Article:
The farmers' alliance and Nebraska independent. (Lincoln, Nebraska) 1892-1892, May 26, 1892, Image 1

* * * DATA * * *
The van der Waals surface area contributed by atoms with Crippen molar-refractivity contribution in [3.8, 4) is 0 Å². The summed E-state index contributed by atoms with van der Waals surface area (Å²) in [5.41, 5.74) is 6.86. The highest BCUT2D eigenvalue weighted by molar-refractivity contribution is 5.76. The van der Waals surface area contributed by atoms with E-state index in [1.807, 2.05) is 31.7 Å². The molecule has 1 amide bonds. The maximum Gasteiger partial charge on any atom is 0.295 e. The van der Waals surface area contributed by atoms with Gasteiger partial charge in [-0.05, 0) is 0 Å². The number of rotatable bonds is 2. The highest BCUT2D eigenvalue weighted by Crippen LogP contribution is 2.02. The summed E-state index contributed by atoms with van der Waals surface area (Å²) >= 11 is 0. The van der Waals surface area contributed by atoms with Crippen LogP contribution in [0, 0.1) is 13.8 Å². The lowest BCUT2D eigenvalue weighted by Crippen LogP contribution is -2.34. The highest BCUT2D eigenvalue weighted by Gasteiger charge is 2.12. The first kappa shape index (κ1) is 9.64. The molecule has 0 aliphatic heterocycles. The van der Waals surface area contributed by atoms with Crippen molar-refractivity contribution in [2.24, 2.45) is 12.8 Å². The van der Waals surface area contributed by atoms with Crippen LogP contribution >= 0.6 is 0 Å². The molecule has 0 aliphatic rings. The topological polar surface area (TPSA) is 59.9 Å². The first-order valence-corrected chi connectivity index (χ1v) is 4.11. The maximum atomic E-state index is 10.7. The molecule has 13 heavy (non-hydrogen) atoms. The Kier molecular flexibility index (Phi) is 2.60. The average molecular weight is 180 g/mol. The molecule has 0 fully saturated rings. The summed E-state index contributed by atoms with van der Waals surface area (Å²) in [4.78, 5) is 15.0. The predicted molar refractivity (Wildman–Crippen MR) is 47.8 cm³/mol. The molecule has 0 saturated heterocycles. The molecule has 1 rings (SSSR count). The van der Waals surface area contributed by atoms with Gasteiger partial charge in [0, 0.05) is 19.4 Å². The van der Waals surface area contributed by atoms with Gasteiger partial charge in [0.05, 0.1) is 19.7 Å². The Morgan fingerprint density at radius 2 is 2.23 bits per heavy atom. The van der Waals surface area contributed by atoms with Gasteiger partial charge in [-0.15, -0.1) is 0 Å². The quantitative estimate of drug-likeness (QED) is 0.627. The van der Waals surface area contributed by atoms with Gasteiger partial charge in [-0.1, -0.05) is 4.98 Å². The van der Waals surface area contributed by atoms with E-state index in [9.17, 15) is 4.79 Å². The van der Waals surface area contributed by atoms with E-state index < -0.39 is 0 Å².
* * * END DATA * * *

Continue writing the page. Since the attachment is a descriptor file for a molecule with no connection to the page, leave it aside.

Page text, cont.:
.THE (UsfWflflifllMPft m. . & r . Hi hi- AJNTD NEBRASKA INDEPENDENT. VOL. III. LINCOLN, NEB., THURSDAY, HAY 20, 1892; NO. 50. Various Phases of the Money Question Dis cussed. Effects of Contraction. More Money Needed- Extracts from a Speech Delivered by Gen. C. H. Van Wyck before the Knights of Labor at Denver. At your bidding I come to discuss a subotance , which, not far distant from the creation of man, through all nations civilized and savage. Christian and infi del, b)nd and free, for over 4,000 years in continuous line has been not so much discussed as approved without question, and from necessity ever recognized as a standard or measure of value. Silver has been the favorite throughout history as a money metal, more generally than even gold, and is so with nearly all the nations of the world to-day. When Abraham made the purchase of the cave for the burial of his wife he would not accept it as a gift, but insis ted on paying the full measure of good money, and he weighed out 400 shekels of silver, clearly showing that some where and some how the tiat brand had thus early been stamped upon it, and it was recorded as equal or superior to the exact weight, "current money with the merchant." So down to the time of Christ, nearly 19C0 years after, when the heavens were shrouded and deep gloom came upon the earth and the biackdst betrayal ever committed by man which only the best money could obtain we find that SO pieces, not of gold but of silver purchased the life and blood of the Savior. Why this persistent attempt to depre ciate, and finally destroy silver? Before demonetization in 1873 we were pros perous. Seheming was required, and under the innocent pretext of reorgan izing the mint, the direction to coin the standard dollar was purposely omit ted. The conspirators knew why. The infamy was completed and the dollar demonetized. That act struck down prosperity. Immediately our troubles ' increased, activity disappeared and all the inevitable results of monetary con traction cursed our fair country. Those who toil for bread demand a currency bo'-h good and abundant, a currency neither depreciated nor scarce. A money famine is often more deadly than a grain famine. A power beyond the government withholds the rain. Human foresight cannot guard against drouth. But how can an honest govern -meut be excused a scarcity in money? Man, through government, creates, makes abundant, or withholds, to the injury of the millions, There is no such thing as money in nature, diamonds, gold and silver are valuable and will produce large sums for exchange. Diamonds, the most val uable, have never been vested with the attributes of money, having no place to put the fiat brand as the government can on gold and silver. Nations us wise as, and possibly more humane, than ourselves never worried about its de preciation or had spasms about cheap money when made of tin. Lycurgus taught a great lesson when he ordered coins of iron, thereby aiding trade and striking a blow at two classes net far apart the hoarder and the thief. Which is the depreciated money? Gov ernment monetary issues are of three kinds gold, silver and paper. If meas ured by value of the paper the green back is least valuable, yet it is the most appreciated in use, next to the "cheap and nasty silver." Do not the financial prophets and political sleight-of-hand ringsters know that- the government brand makes each equally good? Each will purchaso as much of the commod ities and real estate as the other. Is it not pandering to the plutocrats to fay that the poor toiler will always receive the cheap money? What autocrat above the constitution will draw this distinc tiction? Thank Heaven! the eagle stamped on gold and silver and the au tograph of tixty millions on a bit of pa per make all equal to the money of roy alty. They all nestle in the pockets of free labor with the riche3 and sparkle of the English crown. Which of the three will not buy a dollar's worth of the value cf one hundred cents? BONDHOLDER AGAINST GCNHOLDEB. These pharsiaical partisans are now overflowing with iious regard for the toilers. They are afraid the unprotected poor man will be imposed upon by hav ing palmed off on him the "cheap and nasty dollars," when the millions of pro ducers and laborers, with scarce an exception, are begging for more dollars' they care not of what material made so long as they bear the imprint of the eagle and enough of fiat to make each the equal of the best. Don't be grieving on the laborer's account. The dollars he receives won't stay in his pocket long enough to go into bankruptcy, .however "cheap and nasty" they may be. Who forced the depreciated currency "upon the soldier? The very government which made the meney and whose life ho was saving. Why was not the same anxiety manifest then? It is not too late forthese weeping patriots to have the banks opened and the difference made (rood between the ragbaby as the democratic party called them when the war was on, and as the republican party called them when the war was over and the dollar which was paid the bondholder; and the old soldier, or his widow and chil dren will gladly accept that difference in "cheap aid nasty" monoy, as both parties delight to call it. You remem ber during and after the war we were always so solicitous to aid the bond holder by act after act to "strengthen the public credit," never to increase the honesty of the public credit by doing justice to the soldier. We only ask the restoration of a law, which by'its age and benelicence has be come part of tho government. We prospered under the free coinage of both metals. In all sections, east as well as west, depression followed the attempted destruction of silver. In the south, cotton, which once boasted it was king, in the north, grain and meat scarcely return cpst of production. The English autocrat, aided by British gold, demanded the demolition of one of the pillars of our greatness, and we did his bidding with the same agility we obeved the behests of the slave holder. The plutocrats are not only calamity howlers, but genuine calamity doers. They have for years been besieging congress to blot out silver and have golf alone as the basi3 of circulation. Not succeeding they accepted the demonetization act of 1ST3. We remem ber how indignant was the nation when that iniquity was discovered. Cunningly disguised in a bill with innocent title, the standard silver dol lar was stricken down. Even Grant signed the bill without intimation of the crime against the people it con tained. We are tauntingly told that England has demonetized silver. How does that concern us? We know it. And Eng land demonetized silver here in 1873. To day as then England controls our financial policy. We had free and unlimited coinage from 171K3 to 1873. Did we have any of the calamities and horrors these prophets of evil suggest? All the ob jections now urged and the wanton calamities prophesied are abundantly answered by the history of the world for thousands of years and the exper ience of our own nation for a century. We are set upon by party orgars, orators, and resolution makers, as if seeking some new medium of exchange, a new representative of value. We are not seeking to add, only to retain. The Hessian gang, who are always ready to betray the country and ceceive the peo ple even for the poorest kind of money, are pat with the same epithets in what ever field their masters employ (hem. So quick-witted editers, sleek-tongued orators are ready with "silver lunacy" and tho "silver craze." The situation in a single sentence: Only the creditor nations of the world want silver demonetized ; only the cred itor portion want silver demonetized in this republic. CONTRACTION BROUGHT HARD TIMES Then the people must be deceived bv the assumption that silver will drive out gold. Where is the proof? Did free coniage drive out gold during a century? Then that "all the sil 'er of Europe will be dumped on our shores." J. hey can only speak of silver in con tempt, so in the elegant language o! the plutocrat thev say "dumued." Was such the case during a century of free coinage? inner nations have no sur plus to dump here. The nation knows hard times com menced wtth contraction. Then demoralization, the most deadly con traction, followed a depression from which we have nor yet recoveied. No one has shown when and bow the peo ple will be benefited by curtailing the currency. Prosperity follows abun dance, whether it be of grain or coin. When money is scarce interest rules high and labor sutlers for money and bread. Disguise it as they may the question of intrisic value is only a pretense. Labor only prospers in the sunlight of universal freedom, when trade and en terprise are free in all their channels. when money, the life and spring and source of all industries, is puking warm and strong in all the arteries of business. A contracted currency dries up the ave nues of human activities, with no en couragement ana hope of gain or even bread to those who toil. Thoso who make gain by investment, and whose harvest is from depression, want neither freedom in trade nor freedom ineoinage-. Those who become rich by development oi Drain and muscle can only obtain the means and secure the reward when government will furnish an abundance of money for the necessities of the peo ple. We are reproached at times because of a conflict or struggle between capital and labor. This conflict has always waged and always will, while there is a necessity for bread and existence on one side and a greed for gold on the other. The struggle is generally an un equal one. Napoleon spoke with much truth when he claimed that Providence was on the side of the heavy artillery. It is as true to day as when written years ago by neither a crank nor a dem agogue: Plate sin in gold, the lance of justloe harm less breaks. C.othe it in rairs, a pigmy straw doth pierce it. Jackson and the elder Harrison were in favor of free coinage; why are not Cleveland and the grandson? Don't you clearly see an effort to change the policy of the government? No party lines on this question. Corporations, syndicates, trusts, money ldaners, have no politics, and no party must have any politics to interfere with such of their schemes of building up and tearing down as may be necessp.ry to add to their millions; the only issue now is De tween the wealth gatherers and wealth producers. The successors of Jackson's bime tallic party, the administration, with all it3 power as such freely used to dragoon men's convictions, forgetful or sacred nromises. betrayed their trust. Fit counterpart of Black Friday and the demonetization act! 'STANDETH GOD WITHIN THE SHAEOW." Still there is hone that the Lord does not alwayn sleep. The Methodist church for years enjoying the distinction of the pioneer church, has always seemed nearer to the hearts of the people, anu we trust nearer to the heart of Christ, and, while not always coming promptly to tue help of the Lord against the mighty, has m the end generally re sponded to the sufferings of the oppress ed. And now this name Methodist church with over 500 men, in learning aud piety as grand a body as ever as- erer assembled, are in session in a great conference at Omaha. As years ago, through ar. other rift in the clouds comes another ray of hope in a resolu tion offered in that body by Kev. Dr. Thomas Hanlon of Pennington semi nary, declaring that the '.'Methodist Episcopal church should come out squarely upon the great struggle be tween capital ana laoor now oeing waged in this country." He said the church had not shown sullicidnt sympa thy for the toiling millions, that the la boring ciasses were uniting away, tuat the church to a large extent were made up of women, and that the churcn had been too much inclined to lean toward the interests of capitalists. Tne journal added: "Dr. Hanlon was vigorously applauded from the gallery." Tho reso lution was referred to the committee. Let us watch and pray that the bishops do not play the roie of nursing mothers and put it to sleep. Ihe silver wrong is only one ot many; one in a great series, a link in the chaiu which is binding free labor to the chari ot wheels of capital. The people are al most powerless. All large business in terests are each protecting the other, all built upon fictitious capital, watered stocks, railroads with $4,000,000,000 capital not costing a farthing even of the "cheap and nasty" and divided be tween the nobility of England and America. Then Standard oil, sugar trusts, more than four times watered Western Republican Wolf "Drop that nonsensical silerr flirtation and be my bride. You will ruin the g. o. p. and your self if you persist in your headstrong course. It's only a uemo- cratie scheme to bust up us republicans. and divided in the same manner. The flouring mills, breweries, and a few months ago the Vanderbilts reorganized the Chicago stock yards, adding 15, 000,000 by tho stroke of a pen, and let in Johnny Bull as a partner. And while all this fraudulent inflation was gohsg on, tilling the bank vaults of millionaires, lor the rest of the nation- contraction. Mow this samo class, unable to secure all they demand by legislation and have all money demonetized except gold, are playing tne role of the highwayman, to stand aud deliver, and the large corpor ations are making and negotiating bonds payable in gold only, commenc ing in earnest to loan money on bonds, on mortgages, on notes, in lact putting the business of the country on he gold basis, to the exclusion of silver and greeubacks. The end is easily foreseen hen there is not gold enough in this country to pay 5 per cent of the indebt edness. He cannot realize the disaster impending. Everything is ii peril. The danger in the time of Seward aud Lin coln is increased tenfold. At the first attempt to collect debts in gold then premiums will be imposed, ruin will threaten ill enterprise and industry, and gloom will follow more appalling than tne last rcniniwrrTiTotineea.- Bui tho plundering goes on un checked, i he people have been amused by a national commission to regulate railroads, which Is enforced when it suits the convenience of the railroad; they sport and toy with it as a play thing. Even in purely agricultural states seeking relief from extortion through legislation and commissions none can te obtained. Industry is in gyves. Capital controls state and national lcgislntin and makes combinations lo restrict and control trade and enterprise. Yet if laboi era form unions, even when oul tiilo of politics, and merely for social aud cna.it ible purpos s, they are ostra- ci-e I aud the laborer must forego the privilege to toil fr bread or abandon the crder. Year bv year our condition is les3 fav.rab'.e. 't he multitude t)il; the few gather in th: fruits. L':ncolu said this republ'c could not exist one-half free and one-half slave. The nobility of America said that was treason. Can it any more live while the great majority produce wealth and the few gather it? let the struggle in a republic as wen as under a monarchy endures the same disappointments and hopes, and the lot tells but history in each wnen ne writes: Truth forever on the tcaffold, Wrong forever on the throne; But that scaffold sways the future, And behind the dim unknown Stamdolh God within the shadow Keeping watch ot er his own. Three Burned to Death. Guttekbcro, la., May 24. The 4- year-old sons of John Luther and Frank Goodrich set fire to Luther's barn Sat urday. While rescuing the children Mrs. Luther was so badly burned that she did Sunday night. Both children died yesterday. National Relief for Endangered. Washington, May 24. The secretary of war has authorized the chief of engin eers to use government boats upon all western rivers to save human life where residents of the flooded districts are in danger. Fraternal Circle Receive. Baltimore, May 24. Judges Phelps and Dennis, sitting in circrit court, appointed three receivers in the Ameri can Fraternal Circle case. They are to have bonds of $100,000 each, and all claims are to be authenticated with the clerk of the court before September 1. There are about $700,000 in the circle's treasury, and claims of over J,000,OUO outstanding in different states. Methodist Frotestant General Conference Westminster, Md., May 25 One of the most important subjects to be dis cussed by the Methodist Protestant gen eral conference in session here is "the woman question." A large attendance was present at the morning session in expectation of a report from the com mittee on credentials on the standing of the four female delegates who were elected to and came to the conference. The committee made two reports on tho standing of delegates. After consider able discussion the first report, which referred to an Indiana contest, was com mitted. The second report cited that tho election of Rev. Mrs. Eugenie St. John and Mrs. M. J. Morgan of Indi ana, Miss M. M. Bonnett of West Vir ginia, and Mrs. R. O. Murphy of Iowa, were contlary to the law and constitu tion of the church. Rev. T. B. Appleget of New Jersay made a minority report reciting that all the delegates were duly elected and ac credited and the. rplljts. made bp by. the id secretary contains toe true list of the members entitled to membership. As the list of the secretory contains the names of women delegates and the re port favors the continuance of them in their seats the matter was not disposed of. . Cumberland Presbyterians. Memphis, Tenn., May 24. The Cum berland Presbyterian assembly received the report of the board of missions and church erection. All of the branches of the Presbyterian church consolidate their work in Japan and operate under the title of the Church of Christ. Against this consolidation New Hope Presbytery of Kentucky has protested and the matter was discussed at length. It is hardly probable the protest will be acted on favorably. The board of mis sions and the board of church erection consolidated under a resolution of the general assembly passed in 1890, and Rev. J. M. Kuton led the fight to do away with one of the secretaries. The committee recommend making one sec retary the superintendent of tne board of missions and retaining the other sec retary. Southern Presbyterians. Hot Springs, , Ark., rMajr 24. The Presbyterian assembly received a letter from Rev. H. George, D, D., secretary of the Sabbath Union, urging the adoption of resolutions commending the labors of the Sabbath Union, whose mission is to unite all Christian forces in an effort to secure the observance of the Sabhath to the end that there be no Sunday newspapers, Sunday saloons, etc. The committee to which was re ferred the matter of international arbi tration reported that the executive com mittee now had the matter in hand. The report ef the committee on theo logical seminaries showed the total re ceipts for the year amount to $24,820, against fci,;i59. WASHINGTON NEWS. Successful Armor Flate Teat Science of Agriculture Money 'Will Do the Russians Postofftce Changes. Washington, May 24. As a result of a test of a piece of armor the govern ment will at once accept the twenty diagonal plates for the battle ships Indiana and Massachusetts, aggregat ing about 800 tons and representing about half a million dollars in value. The piece which was tested is one of the thickest pieces of armor ever manufac tured in this country, being fourteen inch nickel steel diagonal plate. It was subjected to, an uuusually severe test, more severe in fact than the staudard of tests adopted by foreign countrie s. A ten inch gun was used, the projectile weighing 500 pounds, with a powder charge of 140 pounds, giving a striking velocity of 1.410 feet a second. None of the three shots fired succeeded in get ting far enough into the plate to show the backing. All three shots rebounded, one of them back to the muzzle. The deepest penetration was fourteen inches. One of the projectiles, an imported Firth, broke, while the American pro jectile was uninjured. Argentine and the World's Fair. Washington, May 24. Dr. Bortelette, world's fair commissioner to the Argen tine Republic, writes that the Argen tine commissioners are now actively at work, and that they will want 8,000 square feet of space at the exposition. The commissioners are sending out largo quantities of papers and circulars to the different officials throughout the country and to the news papers. Tho mining exhibit, which is to be very large, will be under the charge of Dr. Hosmold, chief of the national mining bureau. It is hoped, but not definitely settled, that many in fluential ladies of tho country will take measures to secure an exhibit for the woman's department. Science of Agriculture. Washington, May 24. Senator Pad dock has introduced a bill for the ad vancement of the science of agriculture. This bill provides that any person who invented or discovered any new plant, fruit or flower not known or used by others in this country, shall obtain a patent therefor. The claim must be made in writing and shall be filed in the patent office with the man ner and process of making aud using. The secretary of agriculture shall have the same power as is imposed on the commissioner of patents. Washington, May 25. For Iowa: Fair: slightly warmer; southerly winds. For Nebraska: Fair; cooler in western Dortions; winds becoming northerly. Southern Democratic Tiokb "Hop into the ring with me, birdie, Bnd quit your 'hollering' for silver. You will ruin the democratic party if you persist in your foolish course. It's only a republican scheme to bust up us democrats." T Tho Irish Bill Causes the Most In tense Bitterness. THE LABOR CONFERENCE. English Workinpaien Denounce the Poli ticians in All Parties German Taxa tion Berlin Bank Manager Gone Wroug News from Abroad. London, Mfcy 24. The debate on the Irish local government bill dragged along monotonously in the' house of commonB until Mr. William O'Brien, Nationalist for tl'e northeast divisjon of Cork, made a hot attack on the govern ment, covering its whole policy toward Ireland. He was followed on the floor by Mr. Joseph Chamberlain, who was interrupted frequently by jeers from the Irish benches and cries of "Oh! Oh!'' from bis sometime colleagues, the Glad etonians. He said that he regarded the measure favorably because it gave to Ireland exactly what similar measures had given to England. He could not agree with the opposition that no safe guards were necessary to protect the property of the minority from the local authorities who practically would be the representatives of one party. The limi tations put by the bill on the local au thorities were indispensible, and he would vote for the bill. (Derisive laughter among the Irish members.) Mr. Timothy Healy replied to Mr. Chamberlain maintaining that where the bill was not harmfnl it was ridicu lous and pointing out that even Mr. Bal four had been unable to say much in its favor. The grand jury system was to continue to fulfill the very duties which had rendered it so obnoxious to the Irish people, After reviewing Mr. Balfour's scheme in detail, Mr. Healy expressed the opinion that the bill was the most contemptible thing that he had ever seen in the house and that no self-respecting Irishman could vote for it. The house adjourned after Mr. Healy's speech and the Irish members went out hooting and shouting. Today Mr. Gladstone will speak. The government expects a majority of at least sixty for the bill. . The Labor Conference. London, May 24. The labor confer ence was largely attended. Mr. Eelley of Manchester was elected chairman. He urged that efforts should be made to form a powerful labor policy in par liament. One of the speakers said that the aristocratio and moneyed classes filled parliament to protect their own interests. Despite all the promises made at Newcastle and elsewhere every politician of note had taken a negative position on matters affecting the de mocracy. Mr. Gladstone was evasive and had snubbed the labor party, jir. Morley had insulted it, Lord Salisbury twitted at it, Mr. Balfour had been cyn' ical and Lord Randolph Churchill had been hysterical. There was not a rep resentative man in either party who was not opposed to the labor program. The ruling classes cared nothing that the millions were weltering in ignorance and poverty, so long as their own pock ets were well filled. German Taxation. Beklin, May 24. The government was divided on the bill to secure secrecy for income tax returns. It is said that the clericals and conservatives will hold together to defeat all other government measures relating to the taxation. These two parties were aided by a large number of independent deputies when it come to the vote. The allusions of the minister of the interior to further finan cial bills were received with cries of protest. Ordered Out of Saxony. Berlin, May 24. The police of Dres den, Saxony, have informed the Russian pau-slavist agent,Herr Von Wesselitzsky Bojodadaravite, who was recently or dered out of Prussia at the instance of the kaiser, that he cannot take up his residence in Dresden. This, notice, it i3 understood, has been given at the re quest of the Prussian government. Another Bank Manager Gone Wrong. Beklin, May 24. Herr Schenck, man ager of the St. Gall branch of the Fed eral bank, has been arrested for embez zling the funds of the institution. The amount that be has taken is at least 3,000,000 francs, and probably 3,500,000. . TEED SEEKING NEW PASTURES. to Bays SlWsrfrlead, Who Has Returned te Ilia Economite People. Beaver Falls, Pa., May 24. H. D. Silverfriend, the Hebrew Economite who has gained considerable notoriety owing to th prominent part he baa played in Duss-Teed-Hmrmonite affairs, is now stopping at the Grand HoteL He taid that he had severed all connection with Victoria Woodhull and her party, and was now home to complete his final settlement with the Economite society and the Valley Glass company, of which Utter organization be was secre tary. fcilverfriend says that Dr. Teed has alxnit given up his attempt to form a combination of his socitty and the Economitea. He buds it would be about as easy to mix oil and water as to form an alliance between the staid, phlegmatic Economitea and the mer curial, flighty angels -of the Teed band. Dr. Teed, ne says, is seeking for pastures new, uulesa all signs fail. POLITICAL NEWS. The Blaine Boom Given a Lift from Uemocratlo source Houth Dakota Democrats Morrison Their Man. ClNCiNNAVi, May 24. The Enquirer prints tho following dispatch from its Washington correspondent which, in view of the warm social rela tions between Mr. Blaine and Mr. John R. McLean, may be con sidered significant: "The convention to be held in Minneapolis on June ? next will nominate James G. Blaine for the ofrive of president of the United Slates. This information is not based on street gossip or curbstone con ference. It is a living, indisputable fact. Ever since the name of Blaine has been connected with this nominations, its ratification required only his assent. Up to , forty-eight hours ago this was withheld. It u no louver withheld. The situation has reached the crisis. Mr. Blaine has spoken to this extent: '1 will do notlhng to prevent my nom ination. I have made my last denial.' Aud I can say likewise that if nomin ated Blaine will make the race. The assurances so persistently made that his own name is stronger than any other have had their- effect. Yielding every consideration to party welfare, he is iu the hands of his delegates. He will ueither seek the nomination nor run away from it." Morrison the Man. Chicago, May 24. The meeting of the Btatb central committee in this city was the oecassion'for the gathering of most of the Illinois delegates and of politicians from all quarters of the state, and was productive of not a little surprise when the presidential preferences of delegates were canvassed. The forty-eight dele gates from Illinois are instructed to vote as a unit in the national convention and recommended to favor the nonfiuation ot Senator Palmer in case it should be deemed expedient to come west for a presideutiuiicandidate It now appears certain, however," that Colonel Morrison, and not Senator Palmer, is the ehoice of a very decided majority of the Illinois delegates, and that after a primary ballot for Cleveland and a complimentary ,one for Palmer it is the intention of the majority to' throw the solid support of the forty -eight votes of IlMnois to W. , R. Morrison. Under the unit rule, imposed by the state con vention, this can easily be done, and as even the friends of Senator Palmer con cede that Colonel Morrison has a ma jority of the delegation there is little doubt this plan will be carried out. Sou'h Dakota Democrats. Yankton, S. D May 24. Delegates to the Democratic state convention have arrived aud preliminary skirmishing is proceeding. The first fight will be in the meeting of the Democratic state cen tral committee today, when the ques tion of the place for holding the next state convention will come up. Cuaui bvrlain wants that question decided at once, while Hot Springs, Sioux Falls and other towns that want the conven tion are working to have the select ion delayed. P. F. Fellows ot White Lake will be temporary chairman. Mut Favor Sliver. Denver, Colo., May 24. The Arapa hoe county Democratic convention adopted a resolution that delegates to the national convention njust be unalter ably in favor of the presidential candi date and platform tor free silver. A resolution favoring Cieveiund was voted down. Miller National Asnociatlou. CuiCA'iO. May 24. The sixteenth an nual convention of the Millers' Na tional association began ttiis morning at 9 o'clock. The convention will last three days and before the adjournment there w til probably be some lively times over ' Ha'cli's anti-option bill. An at tempt will oe made to prevent tue as sociation from placing itself on record on the measure. Senator Washburn of Minnesota will lead the attack on the enemies of the bill. The association is already on record as opposed to board ot trade speculation, a resolution having been passed at the convention two yem-.i ago indorsing the Butterworth bill to prevent speculation in futures. The Editorial Association. San Francisco, May 24. The Na tional Editorial association opens its convention this evening. During their journey the delegates passed through Delmont and San Jose and visited the Stanford university and the famous stables at Palo Alto. Dividend for Bank Creditors. Washington, May 24. The comp troller of the currency has declared a second dividend of 15 per cent, in favor of the creditors of the Madison National bank of Madison, S. D., making 30 per cent, in all, on claims proved amounting to $4S,334,4r. No Fusion on Kansas Candidates. Topeka, Kan., May 24. It was an nounced here that there will be ao fusion on state offices between the Peo ple's Party and the Democrats. This action was decided Saturday. Smallpox at Chicago. Chicago, May 24. T. S. Meek, a trav eling salesman from Philadelphia and a guest at the Palmer house, was suffer ing from smallpox. Meek was removed to the pest house. NEBRASKA NOTES. The Red Cloud Volunteer Firemen' aav tociation was Incorporated. Rowland reports that kt is te have aav eral new building in a short time. James McDonald shot James Mason at North Bend in a quarrel over a game of cards. Frospects for a crop of mall grain la the vicinity of Ord could not be more en couraging. , Bradshaw citizens have organized as Improvement company with a capital tock'of J,0O. The Nebraska Gospel anion will hold its) first state Bible school on the fair grounds at Lincoln, July 18 to 24. Three large cans of pike frota the state hatchers were placed in the Elkhornln i" county last weec. Louis Vleth, one of the meet prominent German citizens of, Lincoln, died ot rheumatism of the heart. An outbreak of hog Cholera U feared near Diller because a farmer threw a lei of dead hogs Into the creek. Mrs, Gillilanil, a missionary in Chili, who formerly resided near Prosser, idama county, died recently of smallpox. A ut w bank is to be established at Burr, to be known as. the German America bank, wtth a capital stock of (31,000. Ball ia reported as having destroyed the crops In portions of Boone, Buffalo, Chey enne, Garfield, Greeley and Bed Willow counties. ' Fred Smith of Boone county imported four head of fine shorthorn cattle of the Cruikshank family, and has them on his farm near Albion. The Wayne high aohool has received a telescope which it purchased in Paris at a cost of f 100. The school now . has 1300 worth of fine.lnstruments. George F. Underwood, .a popular Rock Island conductor, died suddenly and un expectedly at Fairfield. His remalna Were sent to Jackson, Mich. While L. Kinsman ot Beaver City waa attending to his horses one of the ani mals kicked him in the groin, inflicting what is supposed to be a serious Injury. The Grand Army of the Republics and kindred organizations at Leigh are mak ing preparations for observing Memorial day in an appropriate and fitting man ner. . . ' Ufttiie ureea citizens nave petiuoneu the county commissioners to call an elec tion for the purpose of voting on bonds to build a system of waterworks and a Jail. . Martin Daniels of Oxford was chosen at the IToldrege convention - to represent Furnas county on the independent con gressional committee during the ensuing year. In punmance of his project of gathering comnlete statistics of the graded schools of Nebraska Superintendent Goudy mailed blanks to the principals of 168 such schools. 4 lTvV .mint f rrr, t namaii TtoftV was found dead In a ditch near his home ' by Mb wife. The ditch was full of water and It Is believed that Drake fell into it while suffering from a fit. The annual meeting of the Old Settlers' association of Platte county will be held at Columbus on. May 30. for the purpose of electing officers and making arrange- ' ments for the annual picnic. Mr. D. 1m Darr, for several years cashier of the Holt county bank, has severed hla connection with that institution and will immediately commence the erection of a fifty barrel roller flour mill In O'Neill. B 1 he Janiata city council voted 8 to 3 for a saloon, aud granted a license to Mat School to establish a store for the dispen sation of spirits. Thus ends the long fight for the preseDt year in regard to saloons. A planing mill at Randolph is now ful- 1 ly assured. The supervision of its con struction is having the attention of the projector Mr. Caswell of Odebolt, Ia. The main building will be 30x40 feet in dimensions, with double floors. Labor Commissioner Andres sent oat blank letters of Inquiry to the ihlefs of police of Nebraska cities to ascertain the number of hotels in the state which liava been provided with fire escapes according to the provisions of the statutes. The amennt of breaking this season in Thurston, Dixon, Wayne and Cedar conn- . ties will equal,or exceed the total amount for four years past. The emigration into the four counties In the last eight montha has been the greatest in their history. James Kirkpatrlck, a farmer living two miles south of Phillips, suffered a heavy loss by Are. His two barns burned with contents. Twenty-one head of horses and seven sets of harness were burned. Several of the horses were valuable ani mals. Extensive preparations are being mad at Oakdale for the third annual encamp ment of the North Nebraska district. The counties of Antelope, Madison, Boone, - TT ' ' II" .. I," t . - fierce, noil, wayne, veusr, auui, iw kota. Wheeler and others are expected to participate. Ed Thompson, a notorious character who has been confined in the county jail at Thedford on the charge of assisting two men in assaulting his wife, broke jail and has so far succeeded in keeping out ot the reach ot the officers, who are making a desperate hunt for him. The county division meeting held at Broken Bow adopted lines intended to divide Custer county Into three equal coun ties, dividing north and south. This di vision gives numerous towns chances for acountyseatandit'looksasif It will be a popular plan and may result in carrying the proposition at the fall election. The NatiuL-al Export Swine association meets in annual session in Lincoln the last Tuesday in this month and the ses sion continues three days. By order of the state association of the state ot Ne braska the officers extend an invitation to all breeders of thoroughbred swine to meet with the association on this oc casion. The case against Charles H. Paul, for embezzling publio funds while treasurer of Adams county, was called up for pre liminary hearing before Judge Burton at Hastings. County Attorney Halpner dis missed the case and filed a new complaint charging Mr.P aul with defaulting $53,900. 88 county money, which Is the amount found by an expert" who has recently com pleted an examination of the books. Mr. Paul waived examination, ant? gave bail for his appearance at court. In the first case the torn of complaint has been changed to a general charge of aiding and abetting Mr. Paul in the defalcation of the funds, aud leaving out the specific charges. Indianapolis Shocked. Indianapolis, May 24. Indianapolis felt a distinct shock of earthquake at 8:36 last evening. The disturbance) lasted about five seconds.